The other musk is enriched by Tesla: Elon’s younger brother
The rapid rise in Tesla’s share price has made CEO Elon Musk the richest person in the world this year, but he’s not the only member of the Musk family to profit from it.
Elon’s younger brother, Kimbal Musk, was an early investor in the electric car maker and has served on the company’s board since 2004. It’s a lucrative job. Forbes Cautiously estimates that Kimbal Musk has a net worth of around $ 700 million. This is largely thanks to his 0.04% stake in Tesla, as well as options to purchase 172,250 Tesla shares, valued at around $ 170 million as of November 9. He also owns around $ 2 million in Chipotle stock, where he is also a director, and likely has a stake in SpaceX, Elon Musk’s private spaceflight company, where Kimbal also sits on the board.
The youngest son of Maye and Errol Musk, Kimbal grew up in South Africa and attended Queen’s University in Ontario, Canada with Elon. (Elon left after two years to complete his degree at the University of Pennsylvania.) After graduating in 1995, Kimbal and Elon co-founded Zip2, a software company that was acquired by Compaq in 1999. After that, he invested in X.com, Elon’s next startup company, which eventually became part of Paypal, according to CNBC. He joined Tesla’s board the same year Elon invested $ 6.5 million to become the company’s largest shareholder and chairman of the board.
Kimbal invested in Tesla with his own cash and was also granted valuable stock options over the years in compensation for his tenure on the board. In 2008, at the height of the recession, Kimbal’s personal investments collapsed, so he sold his remaining assets and placed them in Tesla to help the ailing company stay afloat, according to Bloomberg 2015 Biography of Journalist Ashlee Vance “Elon Musk: Tesla, SpaceX and the Quest for a Fantastic Future”. âI was close to bankruptcy,â Kimbal told Vance.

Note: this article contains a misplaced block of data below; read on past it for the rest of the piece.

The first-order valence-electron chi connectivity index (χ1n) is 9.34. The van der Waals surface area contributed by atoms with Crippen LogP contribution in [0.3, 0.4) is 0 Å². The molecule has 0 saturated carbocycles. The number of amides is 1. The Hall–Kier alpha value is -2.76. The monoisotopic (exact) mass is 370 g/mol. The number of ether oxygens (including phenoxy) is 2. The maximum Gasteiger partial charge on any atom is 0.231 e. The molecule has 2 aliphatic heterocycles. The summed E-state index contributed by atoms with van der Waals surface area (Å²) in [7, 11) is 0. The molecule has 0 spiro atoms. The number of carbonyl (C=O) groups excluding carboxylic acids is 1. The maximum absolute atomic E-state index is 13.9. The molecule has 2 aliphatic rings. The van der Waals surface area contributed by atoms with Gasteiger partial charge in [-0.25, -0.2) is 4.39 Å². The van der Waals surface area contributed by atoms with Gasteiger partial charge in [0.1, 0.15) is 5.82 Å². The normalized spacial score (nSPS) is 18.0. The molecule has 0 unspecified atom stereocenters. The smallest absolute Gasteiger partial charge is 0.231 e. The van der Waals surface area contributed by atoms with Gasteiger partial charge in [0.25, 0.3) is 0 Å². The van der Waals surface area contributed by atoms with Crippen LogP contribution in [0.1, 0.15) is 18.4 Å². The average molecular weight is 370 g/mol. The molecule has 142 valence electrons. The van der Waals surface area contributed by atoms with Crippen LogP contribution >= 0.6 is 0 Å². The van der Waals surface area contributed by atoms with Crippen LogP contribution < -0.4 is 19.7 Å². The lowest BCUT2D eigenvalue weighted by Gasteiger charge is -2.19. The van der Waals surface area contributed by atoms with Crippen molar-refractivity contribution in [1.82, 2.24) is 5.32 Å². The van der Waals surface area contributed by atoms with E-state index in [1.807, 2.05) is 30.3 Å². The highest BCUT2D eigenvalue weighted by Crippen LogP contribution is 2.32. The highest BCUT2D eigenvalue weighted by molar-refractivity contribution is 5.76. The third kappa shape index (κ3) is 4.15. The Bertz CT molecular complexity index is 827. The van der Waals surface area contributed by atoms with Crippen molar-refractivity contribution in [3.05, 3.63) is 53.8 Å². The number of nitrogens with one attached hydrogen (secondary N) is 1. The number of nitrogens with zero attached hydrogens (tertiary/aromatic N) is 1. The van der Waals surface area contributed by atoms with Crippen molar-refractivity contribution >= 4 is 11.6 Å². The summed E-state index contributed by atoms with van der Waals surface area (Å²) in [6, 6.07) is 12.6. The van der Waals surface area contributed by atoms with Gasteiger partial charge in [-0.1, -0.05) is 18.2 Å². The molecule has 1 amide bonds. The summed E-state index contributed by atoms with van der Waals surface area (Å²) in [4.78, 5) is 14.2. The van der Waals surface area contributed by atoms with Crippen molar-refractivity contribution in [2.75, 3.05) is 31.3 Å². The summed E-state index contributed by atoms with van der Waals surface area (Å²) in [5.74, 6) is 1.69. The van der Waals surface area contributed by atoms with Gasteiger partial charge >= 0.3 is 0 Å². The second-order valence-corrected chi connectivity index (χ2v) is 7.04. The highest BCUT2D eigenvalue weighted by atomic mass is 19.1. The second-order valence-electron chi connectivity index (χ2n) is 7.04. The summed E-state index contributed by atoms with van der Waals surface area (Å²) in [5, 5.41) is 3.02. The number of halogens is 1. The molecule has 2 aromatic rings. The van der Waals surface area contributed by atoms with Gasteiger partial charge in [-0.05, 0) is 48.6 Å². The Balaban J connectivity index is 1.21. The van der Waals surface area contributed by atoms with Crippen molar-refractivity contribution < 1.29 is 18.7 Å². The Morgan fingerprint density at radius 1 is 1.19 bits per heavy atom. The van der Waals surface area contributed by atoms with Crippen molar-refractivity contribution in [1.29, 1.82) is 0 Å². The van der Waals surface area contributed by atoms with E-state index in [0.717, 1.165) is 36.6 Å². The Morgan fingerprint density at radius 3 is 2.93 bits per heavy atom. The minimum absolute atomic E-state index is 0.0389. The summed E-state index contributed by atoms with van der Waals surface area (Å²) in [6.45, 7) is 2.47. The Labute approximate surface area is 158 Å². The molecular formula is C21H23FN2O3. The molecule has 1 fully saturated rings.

We don’t know how much Kimbal invested; a spokesperson would only say that he was a âfirst investorâ. According to documents filed with the Securities and Exchange Commission, Kimbal participated in a 2008 bridge financing round in which investors loaned Tesla money in exchange for a convertible note to buy shares in a reduced rate. Kimbal ended up with 594,857 shares. It is not known if he has invested more of his own money in the business over the years.
What is clear: Kimbal’s stake in Tesla has been very lucrative for him. Since the electric carmaker’s IPO in 2010, it has sold nearly $ 230 million (pre-tax) of Tesla shares. This includes a massive stock sell-off last Friday, just before Tesla’s share price fell 12% after Elon’s Twitter poll on whether he should sell 10% of his stake in Tesla drove stocks down. Forbes estimates Kimbal was worth $ 752 million before the stock fell.
In addition, Kimbal uses a proven tactic of the ultra-rich to get even more money: take out loans against his stocks. According to documents filed with the SEC, in July Kimbal pledged 599,740 Tesla shares – every share he owned – as collateral for personal loans. Forbes updated its stake in Tesla to reflect the pledged shares.
The seat of the Kimbal board of directors was not without complaints of nepotism. In 2018, a group of activist pension fund managers and shareholders attempted and ultimately failed to oust Kimbal from the board. They argued that Kimbal’s family ties prevent him from serving as an independent director. The group also pointed out that Kimbal “has no professional experience in the automotive industry” and “has proven ineffective as a manager of a public company in Chipotle”. Another proposal in October, by proxy advisory firm Institutional Shareholder Services, attempted to kick Kimbal and chief executive James Murdoch from the board over what ISS saw as their “excessive pay” in options. purchase of shares.
“There is no explanation as to why the scale of option grants is so much more important than the compensation of directors of comparable companies,” reads a report on the subject from ISS. ISS declined to elaborate on their proposal.
In a statement, Kimbal did not directly address his net worth, but instead sent Forbes a long missive on its investment philosophy and philanthropy.
“We are inspired by the next generation of young farmers, entrepreneurs and innovators who are helping fight climate change by growing more nutritious local foods, reducing food waste and creating regenerative as well as plant-based meat. and cells, âKimbal said in the statement.
Outside of Tesla, Kimbal is a restaurateur and an investor in the food space. Around the same time he joined Tesla’s board of directors, Kimbal co-founded The Kitchen Restaurant Group, which operates three farm-to-table restaurant chains across the country. He co-founded urban agriculture startup Square Roots in 2016 and has invested in the Everytable meal subscription service and lab-grown meat company Upside Foods, among other startups. Kimbal also started Big Green, a non-profit organization that creates gardens in schools and aims to teach students about nutrition, health and food literacy.